'use strict';

return Component.extend({
<!-- add functionality -->
});
});

This is a very basic scaffold to demonstrate how the file should be setup. We are loading uiComponent and Knockout JS as dependencies and then extending the uiComponent library to add in our functionality.

Now amend the code to read the following:

define([
'uiComponent',
'ko',
], function (Component, ko) {
'use strict';

return Component.extend({
defaults: {
template: 'Magento_Theme/knockout-template',
heading: 'Default Heading Text',
},

counter: ko.observable(0),

initialize: function () {
this._super();
this.initCounter();
},

initCounter: function () {
var self = this;
var num = 0;

setInterval(function () {
self.counter(num++);
}, 1000);
}
});
});

The initialize method is automatically called when the UI component gets loaded, within this method we are calling our own custom method initCounter as we want it to run immediately.

The initCounter method updates the counter variable every second to demonstrate how Knockout JS reactivity works. For something to be reactive we have to tell Knockout JS to watch it for changes, to do this we can use ko.observable() and set a default value of 0.

You can read more about observables in their documentation.

Also notice we have added a default template and heading, if this gets missed in the script configuration it will fallback to these defaults.

Create template

Finally we can create the Knockout JS HTML file.

<ThemeName>/Magento_Theme/web/template/knockout-template.html

Add the contents to the file:

<div>
Counter: <span data-bind="text: counter"></span>
</div>

Here we are using the data-bind syntax to bind the counter variable to our DOM element. Now if you refresh the browser you should see the counter incrementing by itself every second.

You have now successfully created a UI component!

To recap the UI component itself only needed two files but in total we used 4 files so that it renders onto the page:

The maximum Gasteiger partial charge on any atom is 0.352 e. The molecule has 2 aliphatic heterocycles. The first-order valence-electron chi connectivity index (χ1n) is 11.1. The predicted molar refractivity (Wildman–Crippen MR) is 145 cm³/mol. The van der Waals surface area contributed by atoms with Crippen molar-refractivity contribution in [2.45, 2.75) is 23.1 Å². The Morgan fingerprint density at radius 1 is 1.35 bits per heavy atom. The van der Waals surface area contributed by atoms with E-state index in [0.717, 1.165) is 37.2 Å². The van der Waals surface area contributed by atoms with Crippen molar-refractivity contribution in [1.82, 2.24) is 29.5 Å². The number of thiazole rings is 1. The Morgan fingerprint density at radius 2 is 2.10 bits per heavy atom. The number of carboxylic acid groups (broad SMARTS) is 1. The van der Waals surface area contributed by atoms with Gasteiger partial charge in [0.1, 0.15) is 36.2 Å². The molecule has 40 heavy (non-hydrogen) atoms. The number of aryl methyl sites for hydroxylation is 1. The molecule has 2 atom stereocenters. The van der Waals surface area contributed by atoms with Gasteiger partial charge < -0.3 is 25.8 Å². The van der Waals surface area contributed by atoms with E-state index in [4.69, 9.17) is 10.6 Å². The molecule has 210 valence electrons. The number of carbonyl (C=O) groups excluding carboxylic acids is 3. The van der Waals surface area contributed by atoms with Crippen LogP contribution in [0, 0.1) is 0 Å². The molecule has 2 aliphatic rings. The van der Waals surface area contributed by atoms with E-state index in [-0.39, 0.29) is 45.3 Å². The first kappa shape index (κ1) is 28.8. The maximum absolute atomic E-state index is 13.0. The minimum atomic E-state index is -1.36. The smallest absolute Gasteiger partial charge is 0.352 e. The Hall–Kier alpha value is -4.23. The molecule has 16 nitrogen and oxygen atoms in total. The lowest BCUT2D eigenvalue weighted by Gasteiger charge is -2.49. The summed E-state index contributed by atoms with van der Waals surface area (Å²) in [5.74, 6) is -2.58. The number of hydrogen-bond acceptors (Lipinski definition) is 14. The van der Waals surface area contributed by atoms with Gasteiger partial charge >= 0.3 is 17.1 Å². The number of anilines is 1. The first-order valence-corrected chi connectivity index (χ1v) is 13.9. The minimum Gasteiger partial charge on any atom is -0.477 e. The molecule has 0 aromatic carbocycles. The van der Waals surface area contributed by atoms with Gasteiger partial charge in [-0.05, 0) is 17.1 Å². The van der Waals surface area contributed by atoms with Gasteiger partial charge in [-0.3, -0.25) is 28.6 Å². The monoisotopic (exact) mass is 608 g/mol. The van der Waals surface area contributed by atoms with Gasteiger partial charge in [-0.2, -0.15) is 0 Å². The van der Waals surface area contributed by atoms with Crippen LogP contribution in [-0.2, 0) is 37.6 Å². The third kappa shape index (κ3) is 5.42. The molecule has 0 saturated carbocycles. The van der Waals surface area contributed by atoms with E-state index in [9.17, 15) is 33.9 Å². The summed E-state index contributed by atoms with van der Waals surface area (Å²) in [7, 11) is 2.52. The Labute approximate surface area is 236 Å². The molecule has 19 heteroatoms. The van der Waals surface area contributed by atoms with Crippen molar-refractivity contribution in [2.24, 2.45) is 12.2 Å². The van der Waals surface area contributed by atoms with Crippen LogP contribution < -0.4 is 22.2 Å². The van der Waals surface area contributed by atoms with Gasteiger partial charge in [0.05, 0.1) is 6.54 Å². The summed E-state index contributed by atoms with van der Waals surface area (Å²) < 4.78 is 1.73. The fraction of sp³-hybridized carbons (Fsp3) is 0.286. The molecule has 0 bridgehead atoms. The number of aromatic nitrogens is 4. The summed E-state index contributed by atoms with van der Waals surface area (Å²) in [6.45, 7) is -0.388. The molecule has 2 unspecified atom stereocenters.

# XML block to render .phtml file
<ThemeName>/Magento_Cms/layout/cms_index_index.xml

# Magento .phtml template file
<ThemeName>/Magento_Theme/templates/example.phtml

# Knockout JS View Model
<ThemeName>/Magento_Theme/web/js/knockout-view-model.js

# Knockout JS template
<ThemeName>/Magento_Theme/web/template/knockout-template.html

XML Configuration

To improve things we can move the UI component configuration into the XML file by using getJsLayout() which is a common method used across Magento.

First amend the .phtml file to the following:

<div id="selector" data-bind="scope: 'knockout-example'">
<h1 data-bind="text: heading"></h1>
<!-- ko template: getTemplate() --><!-- /ko -->
</div>

<script type="text/x-magento-init">
{
"#selector": {
"Magento_Ui/js/core/app": <?= /* @escapeNotVerified */ $block->getJsLayout() ?>
}
}
</script>

Then within your XML file edit the block to the following:

<?xml version="1.0"?>
<page xmlns:xsi="http://www.w3.org/2001/XMLSchema-instance" xsi:noNamespaceSchemaLocation="urn:magento:framework:View/Layout/etc/page_configuration.xsd">
<body>
<referenceContainer name="content">
<block name="example" before="-" template="Magento_Theme::example.phtml">
<arguments>
<argument name="jsLayout" xsi:type="array">
<item name="components" xsi:type="array">
<item name="knockout-example" xsi:type="array">
<item name="component" xsi:type="string">Magento_Theme/js/knockout-view-model</item>
<item name="config" xsi:type="array">
<item name="template" xsi:type="string">Magento_Theme/knockout-template</item>
<item name="heading" xsi:type="string">Hello World!</item>
</item>
</item>
</item>
</argument>
</arguments>
</block>
</referenceContainer>
</body>
</page>

The jsLayout argument is used to specify the component details. This will work in the same manner as before but I find it keeps the code a bit cleaner and more maintainable.

This was a brief introduction into UI components and the Knockout JS library. The reactivity of Knockout JS is very powerful, we only touched on observables but there is also observable arrays and computed observables for more complex functionality – you can see the relativeness to Vue.js as they have something similar called computed properties!